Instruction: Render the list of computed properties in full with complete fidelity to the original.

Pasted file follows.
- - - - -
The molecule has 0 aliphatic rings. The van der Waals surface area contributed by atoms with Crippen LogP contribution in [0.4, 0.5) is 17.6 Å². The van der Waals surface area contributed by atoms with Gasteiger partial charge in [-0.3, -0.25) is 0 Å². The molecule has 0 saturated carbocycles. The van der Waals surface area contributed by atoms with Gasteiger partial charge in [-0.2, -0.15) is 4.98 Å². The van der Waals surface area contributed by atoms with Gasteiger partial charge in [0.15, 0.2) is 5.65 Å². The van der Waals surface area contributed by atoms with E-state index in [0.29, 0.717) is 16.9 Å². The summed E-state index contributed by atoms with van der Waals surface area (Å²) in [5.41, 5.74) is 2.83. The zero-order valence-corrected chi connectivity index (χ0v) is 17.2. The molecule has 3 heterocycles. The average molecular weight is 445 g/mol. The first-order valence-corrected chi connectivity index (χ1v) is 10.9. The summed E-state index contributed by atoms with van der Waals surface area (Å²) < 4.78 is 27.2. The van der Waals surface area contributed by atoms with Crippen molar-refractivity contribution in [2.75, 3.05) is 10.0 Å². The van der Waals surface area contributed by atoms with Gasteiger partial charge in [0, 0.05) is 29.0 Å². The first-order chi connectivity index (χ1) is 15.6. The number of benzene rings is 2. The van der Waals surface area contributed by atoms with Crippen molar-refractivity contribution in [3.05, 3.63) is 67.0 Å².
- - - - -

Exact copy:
The molecule has 0 aliphatic rings. The van der Waals surface area contributed by atoms with Crippen LogP contribution in [0.4, 0.5) is 17.6 Å². The van der Waals surface area contributed by atoms with Gasteiger partial charge in [-0.3, -0.25) is 0 Å². The molecule has 0 saturated carbocycles. The van der Waals surface area contributed by atoms with Gasteiger partial charge in [-0.2, -0.15) is 4.98 Å². The van der Waals surface area contributed by atoms with Gasteiger partial charge in [0.15, 0.2) is 5.65 Å². The van der Waals surface area contributed by atoms with E-state index in [0.29, 0.717) is 16.9 Å². The summed E-state index contributed by atoms with van der Waals surface area (Å²) in [5.41, 5.74) is 2.83. The zero-order valence-corrected chi connectivity index (χ0v) is 17.2. The molecule has 3 heterocycles. The average molecular weight is 445 g/mol. The first-order valence-corrected chi connectivity index (χ1v) is 10.9. The summed E-state index contributed by atoms with van der Waals surface area (Å²) < 4.78 is 27.2. The van der Waals surface area contributed by atoms with Crippen molar-refractivity contribution in [2.75, 3.05) is 10.0 Å². The van der Waals surface area contributed by atoms with Gasteiger partial charge in [0, 0.05) is 29.0 Å². The first-order chi connectivity index (χ1) is 15.6. The number of benzene rings is 2. The van der Waals surface area contributed by atoms with Crippen molar-refractivity contribution in [3.05, 3.63) is 67.0 Å².